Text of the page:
One of Australia’s largest solar projects, the 275MW Darlington Point Solar Farm, has reached financial close and sealed a power off take deal, putting construction on track to begin shortly near Griffith in New South Wales.
Developer Edify Energy said on Monday that it had worked with European solar investor Octopus Investments to arrange more than $450 million to finance the project, which should be – albeit for a short time only – Australia’s largest solar farm.
In a statement published on the company’s website, Edify said that it was retaining an equity stake in the project, and would work with Octopus through construction – a joint effort of Signal Energy Australia and Canadian Solar. Commonwealth Bank and Westpac are jointly providing debt to the project.
The power purchase agreement is with Delta Electricity – the previously state-owned coal generation company that was snapped up for a song by the not-always renewables friendly coal baron, Trevor St Baker.
Edify Energy said the deal with Delta showed that solar could work together with coal as renewables took a growing share of the NSW and Australian electricity markets.
The rest of solar farm’s generation output is expected to be contracted out separately.
“We look forward to working with other consumers of green electricity with respect to contracting the balance of the solar farm,” said Edify Energy CEO John Cole in a statement.
The $407 million Darlington project got the green light from the state government just last month – including approval for a 100MWh battery storage system – marking the 49th such project to make it into the state’s development pipeline.
It will be sited on grazing land adjacent to TransGrid’s Darlington Point substation at Donald Ross Drive, and once operational will generate 685,000MWh of renewable energy each year – enough to power around 115,000 homes. Generation is expected to start in early 2020.
As noted above, it will rank as one of the biggest solar farms in Australia once commissioned – although not for long, with much larger examples, including Reach Solar Energy’s recently approved 900MW Yarabee Solar Farm – also in NSW – on track to be completed by 2022.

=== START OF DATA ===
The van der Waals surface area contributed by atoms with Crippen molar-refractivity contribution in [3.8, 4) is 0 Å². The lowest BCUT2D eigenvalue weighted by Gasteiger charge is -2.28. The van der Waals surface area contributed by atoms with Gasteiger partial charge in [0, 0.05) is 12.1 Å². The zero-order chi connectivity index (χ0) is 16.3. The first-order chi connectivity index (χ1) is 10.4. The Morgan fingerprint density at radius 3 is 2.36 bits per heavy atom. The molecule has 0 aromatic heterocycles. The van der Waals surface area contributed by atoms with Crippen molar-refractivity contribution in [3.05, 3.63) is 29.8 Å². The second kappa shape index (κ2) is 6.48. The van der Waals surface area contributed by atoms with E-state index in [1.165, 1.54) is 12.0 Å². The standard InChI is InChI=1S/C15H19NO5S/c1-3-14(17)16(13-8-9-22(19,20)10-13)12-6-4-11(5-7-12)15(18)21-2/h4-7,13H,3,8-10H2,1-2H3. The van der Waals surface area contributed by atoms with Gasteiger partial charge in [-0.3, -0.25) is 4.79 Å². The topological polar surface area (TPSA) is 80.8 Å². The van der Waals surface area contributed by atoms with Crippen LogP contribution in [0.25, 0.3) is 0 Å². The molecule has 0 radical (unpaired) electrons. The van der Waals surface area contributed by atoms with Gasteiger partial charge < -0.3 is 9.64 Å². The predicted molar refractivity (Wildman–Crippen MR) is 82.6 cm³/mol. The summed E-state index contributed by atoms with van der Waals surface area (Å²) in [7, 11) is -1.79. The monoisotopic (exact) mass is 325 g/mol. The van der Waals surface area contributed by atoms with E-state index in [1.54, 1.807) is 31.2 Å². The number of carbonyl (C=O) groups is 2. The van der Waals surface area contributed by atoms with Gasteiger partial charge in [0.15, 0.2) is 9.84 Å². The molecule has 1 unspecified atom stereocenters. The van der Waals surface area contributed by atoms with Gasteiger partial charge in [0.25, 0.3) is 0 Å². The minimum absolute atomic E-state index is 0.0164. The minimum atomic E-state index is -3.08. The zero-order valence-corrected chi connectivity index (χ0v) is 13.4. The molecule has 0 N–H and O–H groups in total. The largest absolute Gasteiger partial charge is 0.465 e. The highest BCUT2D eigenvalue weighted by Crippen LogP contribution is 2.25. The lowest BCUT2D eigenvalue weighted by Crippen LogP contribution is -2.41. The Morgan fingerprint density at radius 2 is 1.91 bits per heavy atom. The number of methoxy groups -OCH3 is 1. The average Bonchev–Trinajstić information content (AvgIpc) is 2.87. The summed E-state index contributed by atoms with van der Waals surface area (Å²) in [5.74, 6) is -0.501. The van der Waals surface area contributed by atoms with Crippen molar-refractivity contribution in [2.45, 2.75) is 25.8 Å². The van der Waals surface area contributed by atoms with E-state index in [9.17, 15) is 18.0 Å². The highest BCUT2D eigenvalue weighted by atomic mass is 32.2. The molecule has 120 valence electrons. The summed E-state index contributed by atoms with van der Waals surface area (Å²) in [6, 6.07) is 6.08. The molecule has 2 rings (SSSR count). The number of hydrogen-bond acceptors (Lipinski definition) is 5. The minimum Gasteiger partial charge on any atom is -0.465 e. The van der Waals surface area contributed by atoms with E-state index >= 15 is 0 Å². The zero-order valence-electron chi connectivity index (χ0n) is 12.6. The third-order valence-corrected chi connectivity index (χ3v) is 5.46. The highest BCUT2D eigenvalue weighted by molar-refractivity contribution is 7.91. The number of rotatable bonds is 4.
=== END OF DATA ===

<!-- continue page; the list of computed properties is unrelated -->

For Octopus Investments, Darlington Point marks the European company’s first deal since entering the Australian market last year.
Managing director Sam Reynolds said the project exemplified the firm’s investment strategy and was a good fit in Octopus’ global portfolio of renewable energy assets.
“Projects need to stack up economically, not just environmentally, for our investors,” he said on Monday.
“Darlington Point ticked the right boxes for us – there’s excellent solar resources in the region, plus it’s right next door to a major existing transmission substation and the site has development approval to accommodate batteries in the future.
“Bringing projects like this to life shows how the solar industry has come of age in Australia as a mainstream choice for investors, retailers and consumers of energy.”
NSW Minister for Energy, Don Harwin, who has had a busy time of it lately, said the project’s financial close was great news for the state.
“In NSW we are heading to a cleaner energy future and this project represents yet another significant increase in our energy capacity while contributing to lower emissions.
“We now have a $26 billion pipeline of renewable energy projects in NSW and huge interest in further investment across solar, wind and pumped hydro projects,” Harwin said.